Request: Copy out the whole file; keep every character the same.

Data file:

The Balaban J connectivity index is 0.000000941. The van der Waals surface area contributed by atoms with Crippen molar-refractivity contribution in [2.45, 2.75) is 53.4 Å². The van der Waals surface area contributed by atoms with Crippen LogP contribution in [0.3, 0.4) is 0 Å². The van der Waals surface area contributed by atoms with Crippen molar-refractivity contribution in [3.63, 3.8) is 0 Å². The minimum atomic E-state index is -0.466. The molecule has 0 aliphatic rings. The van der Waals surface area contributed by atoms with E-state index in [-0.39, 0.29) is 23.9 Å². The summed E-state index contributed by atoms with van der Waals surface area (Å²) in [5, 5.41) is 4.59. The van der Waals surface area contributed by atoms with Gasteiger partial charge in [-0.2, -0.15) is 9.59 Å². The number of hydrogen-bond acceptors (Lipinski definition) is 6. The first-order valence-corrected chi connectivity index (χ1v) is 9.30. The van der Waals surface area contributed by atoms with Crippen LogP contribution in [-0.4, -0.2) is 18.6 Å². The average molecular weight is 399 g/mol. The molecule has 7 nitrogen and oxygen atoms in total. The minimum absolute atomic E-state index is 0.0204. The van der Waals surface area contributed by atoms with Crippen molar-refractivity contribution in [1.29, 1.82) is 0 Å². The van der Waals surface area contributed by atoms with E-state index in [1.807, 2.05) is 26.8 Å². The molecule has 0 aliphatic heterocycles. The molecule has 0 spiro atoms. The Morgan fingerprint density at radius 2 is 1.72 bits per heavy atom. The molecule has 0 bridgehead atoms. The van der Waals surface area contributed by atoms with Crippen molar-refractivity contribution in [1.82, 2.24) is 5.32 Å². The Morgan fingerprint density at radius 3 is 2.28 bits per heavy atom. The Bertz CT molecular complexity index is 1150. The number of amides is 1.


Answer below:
The Balaban J connectivity index is 0.000000941. The van der Waals surface area contributed by atoms with Crippen molar-refractivity contribution in [2.45, 2.75) is 53.4 Å². The van der Waals surface area contributed by atoms with Crippen LogP contribution in [0.3, 0.4) is 0 Å². The van der Waals surface area contributed by atoms with Crippen molar-refractivity contribution in [3.63, 3.8) is 0 Å². The minimum atomic E-state index is -0.466. The molecule has 0 aliphatic rings. The van der Waals surface area contributed by atoms with E-state index in [-0.39, 0.29) is 23.9 Å². The summed E-state index contributed by atoms with van der Waals surface area (Å²) in [5, 5.41) is 4.59. The van der Waals surface area contributed by atoms with Gasteiger partial charge in [-0.2, -0.15) is 9.59 Å². The number of hydrogen-bond acceptors (Lipinski definition) is 6. The first-order valence-corrected chi connectivity index (χ1v) is 9.30. The van der Waals surface area contributed by atoms with Crippen LogP contribution in [-0.4, -0.2) is 18.6 Å². The average molecular weight is 399 g/mol. The molecule has 7 nitrogen and oxygen atoms in total. The minimum absolute atomic E-state index is 0.0204. The van der Waals surface area contributed by atoms with Crippen molar-refractivity contribution in [1.29, 1.82) is 0 Å². The van der Waals surface area contributed by atoms with E-state index in [1.807, 2.05) is 26.8 Å². The molecule has 0 aliphatic heterocycles. The molecule has 0 spiro atoms. The Morgan fingerprint density at radius 2 is 1.72 bits per heavy atom. The molecule has 0 bridgehead atoms. The van der Waals surface area contributed by atoms with Crippen molar-refractivity contribution in [1.82, 2.24) is 5.32 Å². The Morgan fingerprint density at radius 3 is 2.28 bits per heavy atom. The Bertz CT molecular complexity index is 1150. The number of amides is 1.